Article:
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2016 update: Amy D’s local adaptation experiment

In 2008, Amy Dykstra began an experiment to study how adapted Echinacea populations are to their local environments. She collected achenes from three populations distributed across a wide section of Echinacea angustifolia’s range, from Western South Dakota to our study site in Western Minnesota. She established a plot near each collection site where she sowed achenes from all sites. Since then, Amy has assessed survival and fitness traits of the individuals in her plots annually.

The exciting news about this experiment is that three plants flowered this year: two had one head each, and one had vertical development of its stem, but did not form a flowering head. All three were in the Western South Dakota plot and originated from Western Minnesota seed. This summer was the first time that Amy saw any flowering in this experiment. We hope for more flowering in the future so that Amy can analyze how local adaptation affects adult life stages of Echinacea.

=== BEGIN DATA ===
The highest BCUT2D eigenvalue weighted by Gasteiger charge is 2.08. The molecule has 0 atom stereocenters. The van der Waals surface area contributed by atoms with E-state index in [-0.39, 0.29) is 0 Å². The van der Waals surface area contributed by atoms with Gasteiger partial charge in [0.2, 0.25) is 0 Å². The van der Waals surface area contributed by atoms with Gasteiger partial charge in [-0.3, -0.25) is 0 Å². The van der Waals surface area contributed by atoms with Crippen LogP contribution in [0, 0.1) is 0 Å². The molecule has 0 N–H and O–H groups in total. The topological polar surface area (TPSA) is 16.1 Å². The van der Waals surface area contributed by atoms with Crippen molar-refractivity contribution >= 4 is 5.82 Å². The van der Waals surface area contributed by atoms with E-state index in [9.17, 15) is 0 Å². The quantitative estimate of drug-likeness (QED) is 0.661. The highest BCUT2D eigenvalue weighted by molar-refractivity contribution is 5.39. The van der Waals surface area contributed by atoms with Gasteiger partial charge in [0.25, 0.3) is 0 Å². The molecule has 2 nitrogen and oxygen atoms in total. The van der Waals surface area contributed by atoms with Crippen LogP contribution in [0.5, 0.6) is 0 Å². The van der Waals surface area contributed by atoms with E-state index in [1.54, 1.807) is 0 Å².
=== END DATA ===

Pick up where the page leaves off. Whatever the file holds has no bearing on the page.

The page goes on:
Amy saw the first flowering plants in the local adaptation experiment in 2016

Amy saw the first flowering plants in the local adaptation experiment in 2016

Start year: 2008

Location: Grand River National Grassland (Western South Dakota), Samuel H. Ordway Prairie (Central South Dakota), Staffanson Prairie Preserve (West Central Minnesota), and Hegg Lake WMA (West Central Minnesota).

Overlaps with: Dykstra’s interpopulation crosses

Data collected: Amy collected plant fitness measurements (plant status, number of rosettes, number of leaves, and length of longest leaf) electronically.

You can find more information about Amy’s local adaptation experiment and links to previous flog posts regarding this experiment at the background page for the experiment.

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